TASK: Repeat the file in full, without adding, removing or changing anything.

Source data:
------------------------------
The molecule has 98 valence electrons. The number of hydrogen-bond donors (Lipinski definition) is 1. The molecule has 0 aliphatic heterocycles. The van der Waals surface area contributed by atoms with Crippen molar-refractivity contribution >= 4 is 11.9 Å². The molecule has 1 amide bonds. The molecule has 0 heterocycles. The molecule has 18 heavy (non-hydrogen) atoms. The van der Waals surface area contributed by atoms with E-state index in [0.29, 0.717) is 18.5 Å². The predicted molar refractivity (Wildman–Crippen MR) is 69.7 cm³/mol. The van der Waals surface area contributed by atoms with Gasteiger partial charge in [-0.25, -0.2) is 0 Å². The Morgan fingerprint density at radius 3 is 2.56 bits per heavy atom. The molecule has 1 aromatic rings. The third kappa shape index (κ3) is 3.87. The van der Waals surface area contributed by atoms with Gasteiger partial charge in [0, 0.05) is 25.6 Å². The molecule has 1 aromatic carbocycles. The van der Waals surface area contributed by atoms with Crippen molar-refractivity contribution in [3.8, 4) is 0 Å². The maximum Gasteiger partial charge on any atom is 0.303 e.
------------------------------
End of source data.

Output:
The molecule has 98 valence electrons. The number of hydrogen-bond donors (Lipinski definition) is 1. The molecule has 0 aliphatic heterocycles. The van der Waals surface area contributed by atoms with Crippen molar-refractivity contribution >= 4 is 11.9 Å². The molecule has 1 amide bonds. The molecule has 0 heterocycles. The molecule has 18 heavy (non-hydrogen) atoms. The van der Waals surface area contributed by atoms with E-state index in [0.29, 0.717) is 18.5 Å². The predicted molar refractivity (Wildman–Crippen MR) is 69.7 cm³/mol. The van der Waals surface area contributed by atoms with Gasteiger partial charge in [-0.25, -0.2) is 0 Å². The Morgan fingerprint density at radius 3 is 2.56 bits per heavy atom. The molecule has 1 aromatic rings. The third kappa shape index (κ3) is 3.87. The van der Waals surface area contributed by atoms with Gasteiger partial charge in [0, 0.05) is 25.6 Å². The molecule has 1 aromatic carbocycles. The van der Waals surface area contributed by atoms with Crippen molar-refractivity contribution in [3.8, 4) is 0 Å². The maximum Gasteiger partial charge on any atom is 0.303 e.